Modeling The NBA Leap — Part 1
What is the NBA Leap and how do we define it? I think Zach Lowe, NBA Analyst for ESPN, puts it best:
“A player’s identity typically begins to crystallize in his third or fourth NBA season. Young players have learned the ropes, and veterans have departed or aged, vacating heavy-duty roles that need filling. Everyone involved — players, agents, executives — looks to see what emerges as a player nears the expiration of his rookie contract.”
More or less, the NBA Leap is when a young NBA player transitions from a productive teammate into a bonafide NBA star.
As crucial as these star players are to a team’s success, it’s also important for front offices to be able to identify future stars in order to financially plan the rest of the team around them. With this in mind, and in order to bridge the gap between contractual differences between 1st and 2nd round drafts and changes in the NBA’s collective bargaining agreement over the years our business question is:
Based off an NBA player’s first three seasons statistics and accolades, can we predict whether they will make ‘The NBA Leap’ to becoming an All-NBA player in seasons four through six?
Our metric of focus for this experiment will be the precision metric. We’ll be aiming to reduce reduce our false positives, meaning when our model predicts that a player will ‘make the leap’ they actually do. This will help front offices reduce the amount of ‘max or near max contracts’ to players who are not likely to develop into top 15 players in the league.
Being able to identify young talent in the NBA is essential for front offices. The first step is the draft, each year around 60 players are drafted into the league and more are signed through free agency. Dependent on what number pick players are drafted at, rookie contracts can stretch from 2–4 years, with more guaranteed years & salary slanted towards those drafted higher.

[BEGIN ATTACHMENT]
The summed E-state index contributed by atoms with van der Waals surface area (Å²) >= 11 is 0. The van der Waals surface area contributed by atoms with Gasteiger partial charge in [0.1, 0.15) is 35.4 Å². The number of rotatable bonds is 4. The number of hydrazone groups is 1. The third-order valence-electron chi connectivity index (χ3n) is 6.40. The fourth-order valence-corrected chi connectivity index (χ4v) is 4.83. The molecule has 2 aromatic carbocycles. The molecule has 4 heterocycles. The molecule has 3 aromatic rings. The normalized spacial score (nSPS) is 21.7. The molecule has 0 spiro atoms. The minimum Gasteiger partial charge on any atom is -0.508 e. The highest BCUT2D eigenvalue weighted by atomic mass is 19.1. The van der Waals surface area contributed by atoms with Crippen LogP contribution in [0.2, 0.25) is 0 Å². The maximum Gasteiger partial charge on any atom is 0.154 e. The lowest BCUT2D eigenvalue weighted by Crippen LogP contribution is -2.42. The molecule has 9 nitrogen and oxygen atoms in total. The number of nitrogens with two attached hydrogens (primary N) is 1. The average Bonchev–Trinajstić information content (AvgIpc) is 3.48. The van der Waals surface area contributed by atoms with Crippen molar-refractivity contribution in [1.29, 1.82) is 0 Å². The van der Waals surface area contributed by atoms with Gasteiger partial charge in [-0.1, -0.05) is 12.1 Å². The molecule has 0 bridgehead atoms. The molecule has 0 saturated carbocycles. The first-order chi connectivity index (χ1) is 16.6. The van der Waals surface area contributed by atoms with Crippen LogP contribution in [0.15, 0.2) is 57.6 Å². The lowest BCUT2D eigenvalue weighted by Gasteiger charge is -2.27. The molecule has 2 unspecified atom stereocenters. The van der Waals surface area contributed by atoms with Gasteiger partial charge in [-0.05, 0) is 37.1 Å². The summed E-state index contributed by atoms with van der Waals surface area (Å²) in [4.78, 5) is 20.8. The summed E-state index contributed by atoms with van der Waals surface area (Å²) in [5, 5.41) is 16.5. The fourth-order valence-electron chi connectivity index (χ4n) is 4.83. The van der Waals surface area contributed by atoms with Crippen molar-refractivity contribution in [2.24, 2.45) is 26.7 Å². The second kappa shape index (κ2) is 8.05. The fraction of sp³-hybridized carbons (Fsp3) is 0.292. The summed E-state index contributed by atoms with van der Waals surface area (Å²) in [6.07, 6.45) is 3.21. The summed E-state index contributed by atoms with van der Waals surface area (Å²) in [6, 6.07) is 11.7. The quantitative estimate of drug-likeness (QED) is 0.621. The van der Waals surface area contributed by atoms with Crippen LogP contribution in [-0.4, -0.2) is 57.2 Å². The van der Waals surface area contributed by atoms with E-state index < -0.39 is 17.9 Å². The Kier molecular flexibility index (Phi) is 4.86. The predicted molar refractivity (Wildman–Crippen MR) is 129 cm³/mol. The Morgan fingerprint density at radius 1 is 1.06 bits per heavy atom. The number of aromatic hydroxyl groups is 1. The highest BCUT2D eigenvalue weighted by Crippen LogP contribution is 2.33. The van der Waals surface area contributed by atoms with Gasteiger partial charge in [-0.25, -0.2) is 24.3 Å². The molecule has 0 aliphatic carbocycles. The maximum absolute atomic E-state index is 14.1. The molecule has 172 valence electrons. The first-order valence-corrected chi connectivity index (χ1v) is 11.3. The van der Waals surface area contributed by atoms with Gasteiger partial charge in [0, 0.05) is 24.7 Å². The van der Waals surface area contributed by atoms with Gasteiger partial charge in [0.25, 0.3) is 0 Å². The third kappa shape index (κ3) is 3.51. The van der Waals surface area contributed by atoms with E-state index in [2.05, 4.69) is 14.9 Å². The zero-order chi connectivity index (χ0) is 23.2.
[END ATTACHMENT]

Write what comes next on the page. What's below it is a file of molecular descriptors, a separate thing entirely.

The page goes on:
Life would be a whole of a lot easier for management if you could base player’s second contracts off of their draft positioning, but there’s a reason why this article of biggest NBA busts exists. First round draft picks offered a rookie scale extension usurp 25% of a teams salary cap. That’s 1 player out of a team of 15 taking up a quarter or more of a team’s salary — and there are typically kickers that can increase these numbers if the player makes All-NBA during their rookie deals. Celtic’s star Jayson Tatum just missed out on an additional $32 million by not being selected to this year’s All-NBA team.
Being selected to an All-NBA team typically means, you were one of the 15 best players in the league for that specific year. All-NBA awards have been a major part of the NBA since the league’s inauguration back in 1946.
Data Collection & Compiling
Now that we have our business question, importance and scoring identified, we can begin the data collection process. I sourced the majority of my data from two sources: Stathead.com & ESPN.com. I used selenium webdriver to scrape seasonal and advanced statistics for every NBA player dating back to 1946 from Stathead.com (This requires a premium subscription). This provided me with two tables of over 22,000 lines each of NBA statistical data. My notebook containing my web-scraping script can be found here.
From ESPN, I collected All-NBA awards, All-star selections, MVP awards, Rookie of the Year, and other major accolades that could help determine star NBA players. These would act as great categorical features compared to our continuous features collected from Stathead.com.
The most time consuming part of this experiment was cleaning and formatting my dataset in Python, highlighted by the following:
- Merging the two data sources together by unique identifier (player name).
- Subset the dataset to only include players whose rookie seasons were after 1977 — this was the year when the NBA began to record more advanced statistics such as VORP (value over replacement player), TS% (true shooting percentage, & PER (player efficiency rating).
- Further subset the data set to only include players who had played at least 6 seasons in the NBA, as our target variable covers season 4 through 6.
- Aggregated down the data so each line represented a player’s first 3 seasons in the league while the target represented seasons 4 through 6.
- Creating columns for each year’s separate statistics (season 1 ppg, season 2 ppg, ect.)
This left us with roughly 1,300 lines of data with 100 features to sink our teeth into before we dive into feature engineering.
More in depth demonstration of my data compiling techniques can be found here.
Next Steps — Part 2
With our dataset cleaned, formatted and aggregated we can move into the next phase of our experiment. In my next post, I’ll go over my exploratory data analysis, feature engineering, modeling techniques and results.
In the meantime, if you’re interested in jumping ahead, you can find my full project repository here.
Please reachout with any questions or suggestions!